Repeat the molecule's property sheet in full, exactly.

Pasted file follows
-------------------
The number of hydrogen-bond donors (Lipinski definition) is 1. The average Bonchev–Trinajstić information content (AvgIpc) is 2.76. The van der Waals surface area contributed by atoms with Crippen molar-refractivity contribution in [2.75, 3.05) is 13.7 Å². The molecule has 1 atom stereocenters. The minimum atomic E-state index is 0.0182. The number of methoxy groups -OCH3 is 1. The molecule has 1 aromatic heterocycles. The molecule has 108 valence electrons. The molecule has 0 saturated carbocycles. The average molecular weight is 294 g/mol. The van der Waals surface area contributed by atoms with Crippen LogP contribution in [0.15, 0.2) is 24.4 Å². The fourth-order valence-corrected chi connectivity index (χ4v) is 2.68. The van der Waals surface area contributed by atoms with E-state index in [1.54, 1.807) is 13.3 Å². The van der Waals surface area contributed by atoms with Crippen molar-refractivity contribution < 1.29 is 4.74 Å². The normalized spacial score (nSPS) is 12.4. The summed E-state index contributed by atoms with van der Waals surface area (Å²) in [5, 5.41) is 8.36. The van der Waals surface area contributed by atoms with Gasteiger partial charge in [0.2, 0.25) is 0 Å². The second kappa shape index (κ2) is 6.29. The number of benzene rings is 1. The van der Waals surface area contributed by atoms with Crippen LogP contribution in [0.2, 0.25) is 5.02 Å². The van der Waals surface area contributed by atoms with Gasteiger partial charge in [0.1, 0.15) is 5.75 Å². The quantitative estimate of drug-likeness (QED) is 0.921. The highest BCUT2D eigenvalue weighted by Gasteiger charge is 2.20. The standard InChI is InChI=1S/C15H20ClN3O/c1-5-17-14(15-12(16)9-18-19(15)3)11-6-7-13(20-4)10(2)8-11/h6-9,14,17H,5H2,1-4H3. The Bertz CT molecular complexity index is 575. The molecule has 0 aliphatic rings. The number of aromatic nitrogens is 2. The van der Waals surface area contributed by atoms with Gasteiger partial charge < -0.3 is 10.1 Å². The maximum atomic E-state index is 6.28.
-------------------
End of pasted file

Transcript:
The number of hydrogen-bond donors (Lipinski definition) is 1. The average Bonchev–Trinajstić information content (AvgIpc) is 2.76. The van der Waals surface area contributed by atoms with Crippen molar-refractivity contribution in [2.75, 3.05) is 13.7 Å². The molecule has 1 atom stereocenters. The minimum atomic E-state index is 0.0182. The number of methoxy groups -OCH3 is 1. The molecule has 1 aromatic heterocycles. The molecule has 108 valence electrons. The molecule has 0 saturated carbocycles. The average molecular weight is 294 g/mol. The van der Waals surface area contributed by atoms with Crippen LogP contribution in [0.15, 0.2) is 24.4 Å². The fourth-order valence-corrected chi connectivity index (χ4v) is 2.68. The van der Waals surface area contributed by atoms with E-state index in [1.54, 1.807) is 13.3 Å². The van der Waals surface area contributed by atoms with Crippen molar-refractivity contribution < 1.29 is 4.74 Å². The normalized spacial score (nSPS) is 12.4. The summed E-state index contributed by atoms with van der Waals surface area (Å²) in [5, 5.41) is 8.36. The van der Waals surface area contributed by atoms with Gasteiger partial charge in [0.2, 0.25) is 0 Å². The second kappa shape index (κ2) is 6.29. The number of benzene rings is 1. The van der Waals surface area contributed by atoms with Crippen LogP contribution in [0.2, 0.25) is 5.02 Å². The van der Waals surface area contributed by atoms with Gasteiger partial charge in [0.1, 0.15) is 5.75 Å². The quantitative estimate of drug-likeness (QED) is 0.921. The highest BCUT2D eigenvalue weighted by Gasteiger charge is 2.20. The standard InChI is InChI=1S/C15H20ClN3O/c1-5-17-14(15-12(16)9-18-19(15)3)11-6-7-13(20-4)10(2)8-11/h6-9,14,17H,5H2,1-4H3. The Bertz CT molecular complexity index is 575. The molecule has 0 aliphatic rings. The number of aromatic nitrogens is 2. The van der Waals surface area contributed by atoms with Gasteiger partial charge < -0.3 is 10.1 Å². The maximum atomic E-state index is 6.28.